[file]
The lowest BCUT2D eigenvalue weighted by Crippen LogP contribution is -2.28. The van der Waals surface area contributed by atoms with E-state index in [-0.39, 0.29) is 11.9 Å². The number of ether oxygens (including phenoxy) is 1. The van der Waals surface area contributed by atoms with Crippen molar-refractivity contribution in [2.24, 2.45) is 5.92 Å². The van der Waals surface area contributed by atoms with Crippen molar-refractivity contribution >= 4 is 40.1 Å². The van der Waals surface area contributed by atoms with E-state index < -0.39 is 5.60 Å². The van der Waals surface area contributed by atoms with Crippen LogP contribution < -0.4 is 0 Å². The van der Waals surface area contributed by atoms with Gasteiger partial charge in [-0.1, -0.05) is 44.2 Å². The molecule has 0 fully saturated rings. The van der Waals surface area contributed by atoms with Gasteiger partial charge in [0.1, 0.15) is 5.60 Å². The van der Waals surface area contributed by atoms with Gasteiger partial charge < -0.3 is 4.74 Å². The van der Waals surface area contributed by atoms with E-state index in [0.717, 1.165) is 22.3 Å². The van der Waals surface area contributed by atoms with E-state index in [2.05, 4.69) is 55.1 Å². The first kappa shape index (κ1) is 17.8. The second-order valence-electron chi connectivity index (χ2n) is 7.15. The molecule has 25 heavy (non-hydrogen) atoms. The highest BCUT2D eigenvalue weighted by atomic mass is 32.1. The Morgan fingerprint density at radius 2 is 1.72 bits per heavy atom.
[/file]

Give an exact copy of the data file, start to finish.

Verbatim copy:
The lowest BCUT2D eigenvalue weighted by Crippen LogP contribution is -2.28. The van der Waals surface area contributed by atoms with E-state index in [-0.39, 0.29) is 11.9 Å². The number of ether oxygens (including phenoxy) is 1. The van der Waals surface area contributed by atoms with Crippen molar-refractivity contribution in [2.24, 2.45) is 5.92 Å². The van der Waals surface area contributed by atoms with Crippen molar-refractivity contribution >= 4 is 40.1 Å². The van der Waals surface area contributed by atoms with E-state index < -0.39 is 5.60 Å². The van der Waals surface area contributed by atoms with Crippen LogP contribution < -0.4 is 0 Å². The van der Waals surface area contributed by atoms with Gasteiger partial charge in [-0.1, -0.05) is 44.2 Å². The molecule has 0 fully saturated rings. The van der Waals surface area contributed by atoms with Gasteiger partial charge in [0.1, 0.15) is 5.60 Å². The van der Waals surface area contributed by atoms with Gasteiger partial charge < -0.3 is 4.74 Å². The van der Waals surface area contributed by atoms with E-state index in [0.717, 1.165) is 22.3 Å². The van der Waals surface area contributed by atoms with E-state index in [2.05, 4.69) is 55.1 Å². The first kappa shape index (κ1) is 17.8. The second-order valence-electron chi connectivity index (χ2n) is 7.15. The molecule has 25 heavy (non-hydrogen) atoms. The highest BCUT2D eigenvalue weighted by atomic mass is 32.1. The Morgan fingerprint density at radius 2 is 1.72 bits per heavy atom.